An Exploration of Social Identity: The Geography and Politics of News-Sharing Communities in Twitter



Figures

Figure 1

FIG. 1: Network of Twitter users who share New York Times online articles. Links are "follow" relationships between the users. The network layout is obtained by pulling followers and followees close to each other, while pushing apart unconnected nodes. The long range links that are visible occur where relatively few links connect groups of nodes that are otherwise pushed far apart. (main image) The same network layout with user nodes colored according to the topic of articles they share most. Links are shaded with the color of the follower. Figure 2

FIG. 2: Network of Twitter users who share New York Times online articles. Links are “follow” relationships between the users. The network layout is obtained by pulling followers and followees close to each other, while pushing apart unconnected nodes. The long range links that are visible occur where relatively few links connect groups of nodes that are otherwise pushed far apart. (main image) The same network layout with user nodes colored according to the topic of articles they share most. Links are shaded with the color of the follower.

Figure 3

FIG. 3: The same network structure given in Figure 1, links are omitted for clarity. For each of the sub-communities (A, B, Upper A, Lower A, Upper B, and Lower B) the top three URL topic distributions are identified and these categories are given in the bar charts. The width of each bar-chart component is proportional to the number of users in the corresponding category. The total width of each bar chart is proportional to the total number of users in each community.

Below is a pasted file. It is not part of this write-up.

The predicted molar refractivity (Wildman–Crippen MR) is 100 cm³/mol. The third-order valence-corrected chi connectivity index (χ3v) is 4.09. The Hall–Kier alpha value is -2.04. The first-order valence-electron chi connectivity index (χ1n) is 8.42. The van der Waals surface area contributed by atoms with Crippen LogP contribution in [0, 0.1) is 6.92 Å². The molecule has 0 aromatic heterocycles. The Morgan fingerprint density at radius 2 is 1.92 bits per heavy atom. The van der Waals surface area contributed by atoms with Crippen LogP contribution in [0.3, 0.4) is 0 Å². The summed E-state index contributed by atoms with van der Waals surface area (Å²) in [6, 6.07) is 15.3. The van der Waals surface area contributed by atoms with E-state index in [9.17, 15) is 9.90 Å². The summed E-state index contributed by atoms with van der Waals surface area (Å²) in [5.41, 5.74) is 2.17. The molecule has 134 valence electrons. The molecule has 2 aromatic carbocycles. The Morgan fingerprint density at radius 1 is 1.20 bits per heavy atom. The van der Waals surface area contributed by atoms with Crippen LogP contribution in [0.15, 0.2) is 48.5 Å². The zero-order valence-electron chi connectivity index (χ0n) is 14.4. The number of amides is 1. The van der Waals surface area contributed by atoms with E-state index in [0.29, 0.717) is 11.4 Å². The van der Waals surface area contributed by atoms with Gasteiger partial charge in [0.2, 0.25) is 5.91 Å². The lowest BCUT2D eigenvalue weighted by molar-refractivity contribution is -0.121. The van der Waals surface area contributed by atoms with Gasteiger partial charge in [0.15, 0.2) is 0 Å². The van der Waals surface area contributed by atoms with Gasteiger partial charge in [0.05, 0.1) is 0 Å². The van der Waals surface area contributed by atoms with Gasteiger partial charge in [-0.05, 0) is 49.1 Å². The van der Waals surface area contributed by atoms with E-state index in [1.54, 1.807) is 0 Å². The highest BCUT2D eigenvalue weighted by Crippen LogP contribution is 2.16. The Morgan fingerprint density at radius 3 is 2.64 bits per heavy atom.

Figure 4

FIG. 4: Comparison between clusters based on topic, location and biography attributes. Each vertical axis shows the most dominant terms associated with that cluster. The top figure compares Cluster A (left) and Cluster B (right), as well as the upper and lower domains shown by distinct colors. The bottom left two axes and right two axes compare upper A to lower A, and upper B to lower B, respectively.

Figure 5

FIG. 5: The network structure layout given in Figure 1 with edges hidden and users colored according to their geographical locations. For each cluster, the distribution of the locations are given in bar charts. The width of each bar-chart component is proportional to the number of users in the corresponding category. The total width of each bar chart is proportional to the total number of users in each cluster.

 

 

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